More Wood to be Burned for Energy in 2015

- by Erin Voegele, November 14, 2014, Biomass Magazine

[[{"type":"media","view_mode":"media_large","fid":"310","attributes":{"alt":"","class":"media-image","style":"width: 300px; height: 233px; margin: 3px 10px; float: left;"}}]]The U.S. Energy Information Administration has released the November issue of its Short-Term Energy Outlook, which includes updated forecasts for the use of wood and biomass fuels in U.S. heat and power production.

The EIA predicts that wood biomass will be use generate 118,000 MWh electricity per day in 2015, up from 116,000 MWh per day in 2014 and 109,000 MWh per day in 2013. Waste biomass is expected to be used to generate 58,000 MWh of electricity per day next year, up from 54,000 MWh per day this year and 55,000 MWh per day last year.

The electric power sector is expected to consume 0.262 quadrillion Btu (quad) of wood biomass and 0.277 quad of waste biomass next year, up from 0.25 quad and 0.259 quad this year, respectively. The industrial sector is expected to consume 1.198 quad of wood in 2015, down from 1.25 quad this year. The industrial sector is also expected to consume 0.0169 quad of waste biomass next year, down from 0.172 quad this year. The commercial sector is expected to consume 0.091 quad of wood biomass and 0.046 quad of waste biomass next year, compared to 0.079 quad and 0.046 quad this year, respectively. The residential sector is expected to consume 0.571 quad of wood next year, down slightly from 0.580 quad this year. Across all sectors, the U.S. is expected to consume 2.123 quad of wood biomass next year, down from 2.164 quad this year. The U.S. is also expected to consume 0.492 quad of waste biomass next year, up from 0.478 quad this year.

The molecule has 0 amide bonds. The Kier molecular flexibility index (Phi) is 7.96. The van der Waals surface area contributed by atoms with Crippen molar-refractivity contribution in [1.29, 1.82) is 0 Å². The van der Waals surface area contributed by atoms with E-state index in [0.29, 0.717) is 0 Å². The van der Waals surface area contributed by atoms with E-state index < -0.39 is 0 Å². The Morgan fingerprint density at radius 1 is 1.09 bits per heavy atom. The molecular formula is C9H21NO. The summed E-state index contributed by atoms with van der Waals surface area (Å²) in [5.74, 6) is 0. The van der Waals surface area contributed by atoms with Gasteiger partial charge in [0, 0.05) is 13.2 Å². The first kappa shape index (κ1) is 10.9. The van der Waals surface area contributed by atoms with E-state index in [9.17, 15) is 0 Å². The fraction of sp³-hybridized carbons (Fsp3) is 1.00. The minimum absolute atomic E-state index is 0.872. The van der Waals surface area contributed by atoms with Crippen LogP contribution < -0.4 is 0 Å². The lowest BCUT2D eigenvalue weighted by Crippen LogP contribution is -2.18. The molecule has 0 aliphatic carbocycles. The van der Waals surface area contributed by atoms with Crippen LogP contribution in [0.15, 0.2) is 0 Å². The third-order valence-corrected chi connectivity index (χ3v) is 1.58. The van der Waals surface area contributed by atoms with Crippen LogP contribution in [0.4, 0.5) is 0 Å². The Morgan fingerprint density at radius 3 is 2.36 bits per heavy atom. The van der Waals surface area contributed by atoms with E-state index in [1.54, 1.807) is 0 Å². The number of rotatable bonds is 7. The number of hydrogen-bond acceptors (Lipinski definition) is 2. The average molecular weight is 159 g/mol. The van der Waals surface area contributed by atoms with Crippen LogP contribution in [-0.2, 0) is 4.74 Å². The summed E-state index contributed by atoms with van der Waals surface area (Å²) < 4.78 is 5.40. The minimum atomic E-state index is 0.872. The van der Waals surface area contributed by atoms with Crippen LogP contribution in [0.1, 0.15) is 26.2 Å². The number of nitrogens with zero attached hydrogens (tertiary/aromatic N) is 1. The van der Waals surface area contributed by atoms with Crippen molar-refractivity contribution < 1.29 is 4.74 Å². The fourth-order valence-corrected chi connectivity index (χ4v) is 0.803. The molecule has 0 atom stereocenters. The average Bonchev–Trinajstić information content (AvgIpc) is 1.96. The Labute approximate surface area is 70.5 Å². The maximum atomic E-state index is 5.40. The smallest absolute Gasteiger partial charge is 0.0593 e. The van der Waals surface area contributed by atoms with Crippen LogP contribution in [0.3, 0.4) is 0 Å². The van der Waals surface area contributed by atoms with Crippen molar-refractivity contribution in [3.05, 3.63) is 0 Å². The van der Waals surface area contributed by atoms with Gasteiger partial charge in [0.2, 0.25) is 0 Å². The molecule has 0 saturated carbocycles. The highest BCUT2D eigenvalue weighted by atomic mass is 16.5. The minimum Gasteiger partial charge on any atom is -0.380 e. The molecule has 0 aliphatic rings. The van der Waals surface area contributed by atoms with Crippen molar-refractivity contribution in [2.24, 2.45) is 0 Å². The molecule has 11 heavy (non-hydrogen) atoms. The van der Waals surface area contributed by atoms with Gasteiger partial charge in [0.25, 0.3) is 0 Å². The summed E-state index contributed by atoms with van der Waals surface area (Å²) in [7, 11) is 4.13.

Biomass Combustion: Harmful on any Scale

- by Cathy Baiton, Only Clean Air

[[{"type":"media","view_mode":"media_large","fid":"208","attributes":{"alt":"","class":"media-image","style":"width: 350px; height: 289px; margin: 1px 10px; float: left;"}}]]In the same way that industrial biomass combustion can seriously jeopardize public health and the environment in communities, residential and smaller-scale commercial biomass burning also have adverse impacts on health and air quality in neighborhoods.

In many cities and towns, increased wood burning, both indoor and outdoor, has become a potentially year-round source of urban and semi-rural air pollution, whether from highly polluting outdoor wood boilers, needless “recreational” outdoor burning in warmer seasons, or avoidable fireplace or wood stove smoke in cooler months.

Residential smokestacks have even fewer pollution controls than industrial technologies, and people are exposed so directly in the confines of an urban neighborhood, where smoke particles can be trapped between trees, buildings, and other structures and can seep easily into nearby houses, even through closed windows and doors. Studies have found that as much as 70 percent of outdoor smoke pollution can enter surrounding homes, posing health risks to neighbors. Indoors, particle concentrations can build to levels that are dangerously high.